What is the figure of speech in line four of "The Unknown Citizen" by W. H. Auden? 

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pnhancock eNotes educator| Certified Educator

The fourth line of W. H. Auden's "The Unknown Citizen" is the following:

That, in the modern sense of an old-fashioned word, he was a saint.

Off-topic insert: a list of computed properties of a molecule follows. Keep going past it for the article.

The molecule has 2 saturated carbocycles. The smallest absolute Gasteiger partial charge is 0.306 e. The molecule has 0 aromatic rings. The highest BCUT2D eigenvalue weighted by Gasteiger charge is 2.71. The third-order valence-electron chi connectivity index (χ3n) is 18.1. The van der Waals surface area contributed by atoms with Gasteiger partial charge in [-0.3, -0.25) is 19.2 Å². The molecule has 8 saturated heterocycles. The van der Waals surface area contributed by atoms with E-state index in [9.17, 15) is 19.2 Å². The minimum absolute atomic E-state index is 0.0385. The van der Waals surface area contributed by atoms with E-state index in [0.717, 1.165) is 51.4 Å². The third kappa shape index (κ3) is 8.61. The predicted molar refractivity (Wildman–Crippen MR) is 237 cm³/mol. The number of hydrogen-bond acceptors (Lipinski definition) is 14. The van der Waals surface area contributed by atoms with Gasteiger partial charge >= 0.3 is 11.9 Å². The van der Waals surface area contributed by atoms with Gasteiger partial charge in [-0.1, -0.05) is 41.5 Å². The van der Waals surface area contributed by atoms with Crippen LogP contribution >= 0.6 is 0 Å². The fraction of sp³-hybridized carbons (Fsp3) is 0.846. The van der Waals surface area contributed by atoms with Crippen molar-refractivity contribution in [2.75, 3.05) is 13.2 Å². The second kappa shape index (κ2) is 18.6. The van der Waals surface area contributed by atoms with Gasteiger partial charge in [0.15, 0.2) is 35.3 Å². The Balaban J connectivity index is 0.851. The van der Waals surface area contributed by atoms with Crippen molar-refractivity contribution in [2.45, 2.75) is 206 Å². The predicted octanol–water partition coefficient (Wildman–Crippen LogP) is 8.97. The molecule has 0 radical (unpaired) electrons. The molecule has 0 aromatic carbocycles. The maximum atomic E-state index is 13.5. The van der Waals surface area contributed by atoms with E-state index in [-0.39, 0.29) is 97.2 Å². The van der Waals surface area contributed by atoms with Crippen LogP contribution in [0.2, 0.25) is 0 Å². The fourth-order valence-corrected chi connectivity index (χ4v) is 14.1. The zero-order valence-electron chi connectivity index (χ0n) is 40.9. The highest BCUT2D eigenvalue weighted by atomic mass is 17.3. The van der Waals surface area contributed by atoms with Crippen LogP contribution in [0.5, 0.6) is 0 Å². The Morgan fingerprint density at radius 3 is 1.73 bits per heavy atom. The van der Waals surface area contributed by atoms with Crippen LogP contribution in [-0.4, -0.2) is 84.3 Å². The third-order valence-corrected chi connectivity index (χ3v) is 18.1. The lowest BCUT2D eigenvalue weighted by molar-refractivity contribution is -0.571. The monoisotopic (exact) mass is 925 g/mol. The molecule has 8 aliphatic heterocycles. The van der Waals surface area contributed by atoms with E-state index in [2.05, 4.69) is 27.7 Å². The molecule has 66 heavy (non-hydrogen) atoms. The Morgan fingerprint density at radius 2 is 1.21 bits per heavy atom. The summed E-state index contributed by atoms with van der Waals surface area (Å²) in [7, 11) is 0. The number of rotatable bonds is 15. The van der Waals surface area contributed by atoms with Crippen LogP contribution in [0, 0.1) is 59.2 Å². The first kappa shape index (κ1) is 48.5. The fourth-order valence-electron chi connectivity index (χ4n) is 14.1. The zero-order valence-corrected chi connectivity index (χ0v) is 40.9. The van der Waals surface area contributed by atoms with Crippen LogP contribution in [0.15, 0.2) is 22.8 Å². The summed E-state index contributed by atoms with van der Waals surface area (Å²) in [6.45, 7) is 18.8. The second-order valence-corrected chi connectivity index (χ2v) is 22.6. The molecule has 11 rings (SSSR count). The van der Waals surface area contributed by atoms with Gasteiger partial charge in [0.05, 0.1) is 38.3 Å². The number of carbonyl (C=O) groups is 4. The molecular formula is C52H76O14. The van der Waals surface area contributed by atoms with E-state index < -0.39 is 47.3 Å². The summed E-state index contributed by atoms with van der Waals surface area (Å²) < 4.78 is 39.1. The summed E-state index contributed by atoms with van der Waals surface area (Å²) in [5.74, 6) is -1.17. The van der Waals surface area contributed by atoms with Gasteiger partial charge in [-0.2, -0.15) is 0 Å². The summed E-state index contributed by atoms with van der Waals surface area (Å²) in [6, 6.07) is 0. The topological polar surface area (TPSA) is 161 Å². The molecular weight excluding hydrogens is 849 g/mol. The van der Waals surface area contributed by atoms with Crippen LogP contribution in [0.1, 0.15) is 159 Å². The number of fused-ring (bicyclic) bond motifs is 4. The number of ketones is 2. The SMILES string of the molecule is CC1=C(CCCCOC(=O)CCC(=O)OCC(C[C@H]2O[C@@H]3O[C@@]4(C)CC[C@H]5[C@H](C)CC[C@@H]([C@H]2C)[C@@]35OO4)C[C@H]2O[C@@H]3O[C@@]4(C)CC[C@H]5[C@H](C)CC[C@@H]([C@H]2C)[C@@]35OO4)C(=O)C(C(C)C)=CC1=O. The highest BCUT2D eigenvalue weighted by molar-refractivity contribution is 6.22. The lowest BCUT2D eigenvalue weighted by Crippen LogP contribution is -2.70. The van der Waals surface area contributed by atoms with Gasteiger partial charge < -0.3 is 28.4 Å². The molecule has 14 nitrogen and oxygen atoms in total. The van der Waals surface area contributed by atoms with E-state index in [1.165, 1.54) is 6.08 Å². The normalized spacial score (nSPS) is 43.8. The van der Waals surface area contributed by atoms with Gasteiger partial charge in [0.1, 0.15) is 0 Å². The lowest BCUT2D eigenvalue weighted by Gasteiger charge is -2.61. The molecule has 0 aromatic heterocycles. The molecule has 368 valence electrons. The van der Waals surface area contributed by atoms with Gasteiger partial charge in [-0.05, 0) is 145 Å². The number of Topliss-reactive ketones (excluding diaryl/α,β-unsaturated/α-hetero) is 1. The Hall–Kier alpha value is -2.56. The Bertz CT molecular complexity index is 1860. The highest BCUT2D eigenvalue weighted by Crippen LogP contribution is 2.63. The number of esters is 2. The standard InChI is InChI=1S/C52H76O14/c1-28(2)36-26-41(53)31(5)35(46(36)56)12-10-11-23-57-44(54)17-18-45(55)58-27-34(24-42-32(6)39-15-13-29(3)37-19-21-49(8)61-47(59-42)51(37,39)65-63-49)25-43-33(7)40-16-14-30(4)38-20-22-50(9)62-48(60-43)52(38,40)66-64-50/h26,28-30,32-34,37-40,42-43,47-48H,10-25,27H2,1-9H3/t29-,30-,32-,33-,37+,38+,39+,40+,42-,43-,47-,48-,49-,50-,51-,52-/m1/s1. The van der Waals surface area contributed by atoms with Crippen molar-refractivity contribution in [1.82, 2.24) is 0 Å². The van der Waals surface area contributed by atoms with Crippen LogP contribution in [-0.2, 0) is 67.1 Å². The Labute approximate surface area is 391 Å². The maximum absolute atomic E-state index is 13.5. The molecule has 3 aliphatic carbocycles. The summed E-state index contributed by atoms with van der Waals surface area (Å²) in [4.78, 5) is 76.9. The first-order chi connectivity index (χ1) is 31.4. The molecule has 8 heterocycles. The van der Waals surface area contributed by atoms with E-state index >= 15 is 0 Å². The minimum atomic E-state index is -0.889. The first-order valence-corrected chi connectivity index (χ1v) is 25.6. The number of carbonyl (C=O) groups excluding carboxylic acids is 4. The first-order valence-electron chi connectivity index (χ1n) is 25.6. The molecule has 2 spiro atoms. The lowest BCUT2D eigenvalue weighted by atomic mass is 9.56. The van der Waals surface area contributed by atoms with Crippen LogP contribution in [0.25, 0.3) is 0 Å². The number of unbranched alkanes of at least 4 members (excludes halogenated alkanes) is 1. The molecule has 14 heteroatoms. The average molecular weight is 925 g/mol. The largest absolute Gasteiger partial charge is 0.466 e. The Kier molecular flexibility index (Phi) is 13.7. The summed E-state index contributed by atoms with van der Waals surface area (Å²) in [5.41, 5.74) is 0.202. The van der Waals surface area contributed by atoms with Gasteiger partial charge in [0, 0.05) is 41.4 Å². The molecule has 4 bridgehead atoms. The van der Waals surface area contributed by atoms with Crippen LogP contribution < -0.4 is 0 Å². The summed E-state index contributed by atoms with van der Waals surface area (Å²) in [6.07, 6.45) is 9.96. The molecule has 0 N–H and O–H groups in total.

In the context of the poem, this line could be viewed as an example of satire. The unknown citizen is described in terms of his conformity to social expectations: he was a satisfactory employee at a factory, had moderate and acceptable reactions and opinions, headed a nuclear family with the correct number children, and owned a number of consumer goods. The social satire in the poem arises from the claim that regardless of whether the man was "free" or "happy," the important aspect of his life was that he lived correctly according to the normative standards of being a good worker and consumer. The use of the word "saint," specified as the modern usage of the word, and claim that the unknown citizen serves the "Greater Community" provide a sarcastic tone to the poem, because these claims are in no way supported by the details provided about him. There is no mention of the unknown citizen serving others, so this suggests that in modern society, conformity is viewed as saintly.